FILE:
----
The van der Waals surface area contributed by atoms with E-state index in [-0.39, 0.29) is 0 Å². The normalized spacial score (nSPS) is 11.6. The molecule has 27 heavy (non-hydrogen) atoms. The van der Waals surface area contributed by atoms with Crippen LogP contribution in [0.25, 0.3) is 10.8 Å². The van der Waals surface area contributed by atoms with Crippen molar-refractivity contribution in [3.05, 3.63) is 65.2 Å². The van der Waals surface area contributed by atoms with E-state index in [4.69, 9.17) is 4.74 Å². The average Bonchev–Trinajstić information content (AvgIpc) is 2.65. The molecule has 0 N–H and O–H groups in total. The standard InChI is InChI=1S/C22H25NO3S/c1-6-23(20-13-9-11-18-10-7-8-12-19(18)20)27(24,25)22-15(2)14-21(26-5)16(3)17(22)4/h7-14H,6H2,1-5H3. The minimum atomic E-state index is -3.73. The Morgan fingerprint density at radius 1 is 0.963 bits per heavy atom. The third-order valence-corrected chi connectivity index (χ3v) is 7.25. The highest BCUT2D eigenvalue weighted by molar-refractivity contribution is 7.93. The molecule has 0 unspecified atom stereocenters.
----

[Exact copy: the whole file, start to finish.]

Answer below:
The van der Waals surface area contributed by atoms with E-state index in [-0.39, 0.29) is 0 Å². The normalized spacial score (nSPS) is 11.6. The molecule has 27 heavy (non-hydrogen) atoms. The van der Waals surface area contributed by atoms with Crippen LogP contribution in [0.25, 0.3) is 10.8 Å². The van der Waals surface area contributed by atoms with Crippen molar-refractivity contribution in [3.05, 3.63) is 65.2 Å². The van der Waals surface area contributed by atoms with E-state index in [4.69, 9.17) is 4.74 Å². The average Bonchev–Trinajstić information content (AvgIpc) is 2.65. The molecule has 0 N–H and O–H groups in total. The standard InChI is InChI=1S/C22H25NO3S/c1-6-23(20-13-9-11-18-10-7-8-12-19(18)20)27(24,25)22-15(2)14-21(26-5)16(3)17(22)4/h7-14H,6H2,1-5H3. The minimum atomic E-state index is -3.73. The Morgan fingerprint density at radius 1 is 0.963 bits per heavy atom. The third-order valence-corrected chi connectivity index (χ3v) is 7.25. The highest BCUT2D eigenvalue weighted by molar-refractivity contribution is 7.93. The molecule has 0 unspecified atom stereocenters.